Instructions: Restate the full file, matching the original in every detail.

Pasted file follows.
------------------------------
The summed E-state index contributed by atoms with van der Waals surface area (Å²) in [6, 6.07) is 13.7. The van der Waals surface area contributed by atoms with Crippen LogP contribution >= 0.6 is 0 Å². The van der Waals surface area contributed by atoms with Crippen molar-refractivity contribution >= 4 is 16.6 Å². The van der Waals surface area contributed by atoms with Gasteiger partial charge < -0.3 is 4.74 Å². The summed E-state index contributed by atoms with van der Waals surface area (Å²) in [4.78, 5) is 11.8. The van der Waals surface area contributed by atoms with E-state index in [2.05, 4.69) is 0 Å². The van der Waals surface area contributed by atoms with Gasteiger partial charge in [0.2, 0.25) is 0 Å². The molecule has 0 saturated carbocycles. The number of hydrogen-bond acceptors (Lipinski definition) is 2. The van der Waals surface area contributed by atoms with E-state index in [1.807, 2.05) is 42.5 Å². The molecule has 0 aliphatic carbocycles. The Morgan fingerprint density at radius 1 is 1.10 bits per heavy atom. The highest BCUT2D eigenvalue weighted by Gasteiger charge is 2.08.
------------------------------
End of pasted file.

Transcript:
The summed E-state index contributed by atoms with van der Waals surface area (Å²) in [6, 6.07) is 13.7. The van der Waals surface area contributed by atoms with Crippen LogP contribution >= 0.6 is 0 Å². The van der Waals surface area contributed by atoms with Crippen molar-refractivity contribution >= 4 is 16.6 Å². The van der Waals surface area contributed by atoms with Gasteiger partial charge < -0.3 is 4.74 Å². The summed E-state index contributed by atoms with van der Waals surface area (Å²) in [4.78, 5) is 11.8. The van der Waals surface area contributed by atoms with E-state index in [2.05, 4.69) is 0 Å². The van der Waals surface area contributed by atoms with Gasteiger partial charge in [0.2, 0.25) is 0 Å². The molecule has 0 saturated carbocycles. The number of hydrogen-bond acceptors (Lipinski definition) is 2. The van der Waals surface area contributed by atoms with E-state index in [1.807, 2.05) is 42.5 Å². The molecule has 0 aliphatic carbocycles. The Morgan fingerprint density at radius 1 is 1.10 bits per heavy atom. The highest BCUT2D eigenvalue weighted by Gasteiger charge is 2.08.